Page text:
Portugal voted Sunday in an election seen as a test of four years of austerity, with the centre-right coalition that pushed through the punishing bailout seen as the favourite — but unlikely to win a clear mandate.
Prime Minister Pedro Passos Coelho’s “Portugal Ahead” coalition — joining his centre-right Social Democratic Party with the conservative Popular Party — has made a surprising comeback, with polls putting it ahead despite the harsh cuts its has enacted.
“We have had very tough times in past four years, with a lot of sacrifices. I am confident in the work I have done,” Passos Coelho told journalists after voting in a Lisbon suburb.
The coalition, in power since 2011, had 37.5 percent support against 32.5 percent for the main opposition Socialists led by Antonio Costa, a popular former mayor of Lisbon, in an average of the latest surveys.
The Socialists have vowed to ease the painful reforms they claim went further than its creditors demanded, but neither side is likely to win an absolute majority in the 230-seat parliament.
“The Portuguese want a change of government and policies, and open a new cycle of hope,” Costa said after casting his ballot.
But many believe the Socialists have lost the propaganda battle. “The right has succeeded in getting across the message that returning the Socialists would lead the country to bankruptcy,” political scientist Antonio Costa Pinto told AFP.
Other analysts warned that if there is no clear winner Portugal risks a period of instability that could endanger its fragile recovery.
With apathy gripping many voters, pollsters predict the numbers staying at home may even surpass the record 42 percent recorded in the last election.
Only one in five had voted by the middle of the day.
“Nothing will change anyway, austerity will continue,” said Manuel Augusto, 75, who said he voted for the Socialists.
Some among the more than 9.6 million electorate were more optimistic.
“I voted for those in power. Today, the country is doing a bit better,” said Domingos Birra, a 71-year-old pensioner.
– Impact of Greek crisis –
Passos Coelho, a 51-year-old economist, campaigned on his record of having navigated Portugal safely through the debt crisis and to a return to growth last year after three years of recession.
When he came to power in June 2011, Portugal was on the verge of defaulting on its debt mountain.
His Socialist predecessor, Jose Socrates, had just asked for a 78 billion euro ($88 billion) bailout from the European Union and the International Monetary Fund, making it the third eurozone country after Ireland and Greece to receive a financial rescue package.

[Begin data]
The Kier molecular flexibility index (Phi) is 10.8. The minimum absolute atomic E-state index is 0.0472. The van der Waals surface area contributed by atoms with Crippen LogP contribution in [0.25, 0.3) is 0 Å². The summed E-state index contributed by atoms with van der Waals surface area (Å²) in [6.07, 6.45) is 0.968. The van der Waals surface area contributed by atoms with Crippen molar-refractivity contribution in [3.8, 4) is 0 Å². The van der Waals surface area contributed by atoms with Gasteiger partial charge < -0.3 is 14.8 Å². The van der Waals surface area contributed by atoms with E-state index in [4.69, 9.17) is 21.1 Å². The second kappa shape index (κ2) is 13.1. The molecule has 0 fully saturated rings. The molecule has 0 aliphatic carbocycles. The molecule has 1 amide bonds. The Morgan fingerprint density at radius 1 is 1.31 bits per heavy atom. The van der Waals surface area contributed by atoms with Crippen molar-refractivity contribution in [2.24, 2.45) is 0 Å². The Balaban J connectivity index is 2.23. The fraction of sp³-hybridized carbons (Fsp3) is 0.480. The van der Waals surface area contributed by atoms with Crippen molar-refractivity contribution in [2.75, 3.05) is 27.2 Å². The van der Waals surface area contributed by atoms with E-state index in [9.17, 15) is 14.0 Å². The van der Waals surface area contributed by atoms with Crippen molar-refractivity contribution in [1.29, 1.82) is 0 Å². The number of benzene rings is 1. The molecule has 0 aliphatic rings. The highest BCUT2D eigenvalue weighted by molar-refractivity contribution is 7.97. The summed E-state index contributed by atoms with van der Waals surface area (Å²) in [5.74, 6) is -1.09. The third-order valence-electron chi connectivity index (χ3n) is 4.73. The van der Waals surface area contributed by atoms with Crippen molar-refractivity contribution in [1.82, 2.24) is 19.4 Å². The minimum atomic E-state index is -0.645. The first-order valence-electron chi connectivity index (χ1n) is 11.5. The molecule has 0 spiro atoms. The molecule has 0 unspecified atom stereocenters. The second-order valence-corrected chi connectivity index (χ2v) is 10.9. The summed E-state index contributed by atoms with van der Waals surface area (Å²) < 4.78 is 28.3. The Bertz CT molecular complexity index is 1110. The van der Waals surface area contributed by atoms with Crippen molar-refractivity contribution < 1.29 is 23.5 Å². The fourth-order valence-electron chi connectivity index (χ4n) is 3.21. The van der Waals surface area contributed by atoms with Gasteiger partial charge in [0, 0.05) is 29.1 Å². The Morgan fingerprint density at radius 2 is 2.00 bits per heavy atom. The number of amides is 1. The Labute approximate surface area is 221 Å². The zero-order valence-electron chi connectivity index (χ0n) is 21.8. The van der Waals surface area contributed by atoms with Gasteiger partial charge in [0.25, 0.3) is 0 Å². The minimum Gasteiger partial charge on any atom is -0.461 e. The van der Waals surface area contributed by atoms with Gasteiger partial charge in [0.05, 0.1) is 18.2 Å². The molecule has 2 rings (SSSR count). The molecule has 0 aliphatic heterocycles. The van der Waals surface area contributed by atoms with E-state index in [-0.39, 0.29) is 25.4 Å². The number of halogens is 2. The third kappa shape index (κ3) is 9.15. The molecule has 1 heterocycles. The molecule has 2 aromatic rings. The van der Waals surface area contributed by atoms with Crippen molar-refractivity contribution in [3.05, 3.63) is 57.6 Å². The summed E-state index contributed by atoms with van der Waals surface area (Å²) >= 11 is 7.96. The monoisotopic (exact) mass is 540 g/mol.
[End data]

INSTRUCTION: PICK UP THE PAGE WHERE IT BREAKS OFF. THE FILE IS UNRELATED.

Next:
Portugal exited the bailout scheme in May 2014, but only after the government imposed harsh austerity measures and the biggest tax hikes in living memory.
The jobless rate has since fallen to 12 percent from a peak of 17.5 percent at the beginning of 2013.
But the recovery has yet to be felt on the streets. One in five Portuguese continue to live below the poverty line with an annual income of less than 5,000 euros ($5,600).
Unlike Spain or Greece, Portugal has not seen the rise of a protest movement strong enough to challenge traditional parties at the polls.
The Greek crisis, which has been followed very closely by Portuguese voters, have may even have boosted the centre-right coalition.
“The attempt by Greece’s Syriza party to put an end to austerity has failed. Suddenly Portuguese voters see that there really is not alternative,” to austerity, political analyst Jose Antonio Passos Palmeira told AFP.
While the Socialists have pledged to lower personal taxes and reversing public sector pay cuts, the party has promised to stick to European budget rules.
– ‘Instability’ –
And Socialist leader Costa, 54, has struggled to distance himself from his scandal-hit predecessor Socrates, who served as premier from 2005-11.
Socrates, 58, was detained in November 2014 on suspicion of corruption and money laundering and is currently under house arrest.
Costa hardened his tone in the final weeks of the campaign, saying the Socialists would vote against the budget if the centre-right is re-elected.
Passos Coelho responded by warning that such a move could cause “instability that could lead to new elections in a very short time”.
Costa, a fearsome negotiator, could block a minority centre-right government by joining forces with the Left Block and the Communists, who together have between 16 and 18 percent support.
Polls close at 1800 GMT and first results are expected about an hour later.